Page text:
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Commentaries on the Rites of Chou

Tags: National Palace Museum | rare books | Sung dynasty


Sung Dynasty (960-1279)
30 x 19.5 cm (print: 21 x 15 cm) 
Annotated by Cheng Hsüan, Han dynasty (206 B.C.-A.D. 220)
Commentated by Chia Kung-yen, T'ang dynasty (618-907)
Early Southern Sung (1127-1279) imprint by the Che-tung Circuit Tea and Salt Monopoly with middle Southern Sung and Yüan and Ming dynasty revisions

In China, woodblock editions of the traditional Classics were made as early as the Five Dynasties (907-960). They were carved into wood based on engraved stone Classics of the T'ang dynasty (618-907), and included annotations compiled since the Six Dynasties (220-589). The commentaries, on the other hand, were carved starting around 988 during the Northern Sung (960-1126), and were separately printed; hence the "commentary-only" editions. Surviving examples are indeed very rare, which is why this book is a "treasure among treasures," to quote bibliophiles.

A commentary-only edition was read along with the original Classic. This was by no means convenient, so by the 12th century, editions combining the Classics with corresponding commentaries appeared. The government organization responsible for their publication was the Tea and Salt Supervisorate, then headed by Huang T'ang, so they were commonly known as the "Huang T'ang editions." Further, as each half sheet of paper contained eight vertical lines of text, they were also known as "eight-line editions."

In the “Catalog of the Hsi-hu Academy Library” of the Yüan dynasty, a total of 12 eight-line editions combining the Classics and their commentaries were entered. Furthermore, modern bibliographical scholarship has indicated that this trend began with the publication of the “Commentaries on the Rites of Chou”, which makes this work extremely important among rare imprints of the Classics. This book is divided into fifty "chapters" (chüan), and as it follows the order of the commentary-only edition, the number of chüan somewhat differs from the 42 often found in later editions. The commentaries were placed right below the text of the Classic, followed by annotations and commentaries on the annotations. This aspect is illustrative of the transition from commentary-only editions to combined editions, and is therefore significant in the study of Chinese bibliography. Since the appearance of the characters changed with subsequent revised printings up to the early Ch'eng-hua era (1465-1487) of the Ming dynasty, the imprint is also demonstrative of the evolution of Chinese fonts through these three dynasties. Surviving examples of eight-line editions are very rare, and this is the only complete set known to date. Surprisingly enough, it does not have any collector seals or inscriptions to help unravel its history. In 1706, this title was reported by Ho Cho as being in the Ch'ing dynasty inner court, but for some reason it was not registered in the catalogue of the T'ien-lu lin-lang imperial library. Fortunately, it was not; if it had been in that collection, it would have perished in the great fire of 1796 and been lost forever.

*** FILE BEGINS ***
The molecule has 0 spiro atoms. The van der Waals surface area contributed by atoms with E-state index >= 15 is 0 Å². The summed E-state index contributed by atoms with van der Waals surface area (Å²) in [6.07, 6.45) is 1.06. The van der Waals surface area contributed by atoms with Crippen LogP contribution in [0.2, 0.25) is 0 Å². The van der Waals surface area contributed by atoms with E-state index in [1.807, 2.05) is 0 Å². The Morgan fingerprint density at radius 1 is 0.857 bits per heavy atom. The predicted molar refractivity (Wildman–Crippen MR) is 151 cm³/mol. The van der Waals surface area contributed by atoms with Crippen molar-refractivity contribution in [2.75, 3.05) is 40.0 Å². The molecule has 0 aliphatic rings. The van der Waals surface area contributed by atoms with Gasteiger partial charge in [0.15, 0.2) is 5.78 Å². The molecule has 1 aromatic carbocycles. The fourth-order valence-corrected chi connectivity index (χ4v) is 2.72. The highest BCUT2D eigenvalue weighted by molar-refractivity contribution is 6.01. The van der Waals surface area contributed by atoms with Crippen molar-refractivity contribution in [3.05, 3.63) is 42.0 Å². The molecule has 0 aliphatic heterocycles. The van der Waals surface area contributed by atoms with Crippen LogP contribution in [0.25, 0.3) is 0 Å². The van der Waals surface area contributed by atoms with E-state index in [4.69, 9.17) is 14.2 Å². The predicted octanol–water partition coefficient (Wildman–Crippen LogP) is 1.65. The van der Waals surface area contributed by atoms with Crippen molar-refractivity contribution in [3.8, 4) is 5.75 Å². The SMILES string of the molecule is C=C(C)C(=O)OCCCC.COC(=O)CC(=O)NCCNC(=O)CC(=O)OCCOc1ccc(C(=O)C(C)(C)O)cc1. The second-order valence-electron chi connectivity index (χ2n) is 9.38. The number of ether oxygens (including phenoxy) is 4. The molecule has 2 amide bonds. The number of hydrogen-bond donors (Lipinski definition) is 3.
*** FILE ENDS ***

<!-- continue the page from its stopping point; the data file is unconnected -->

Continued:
Text and images are provided by National Palace Museum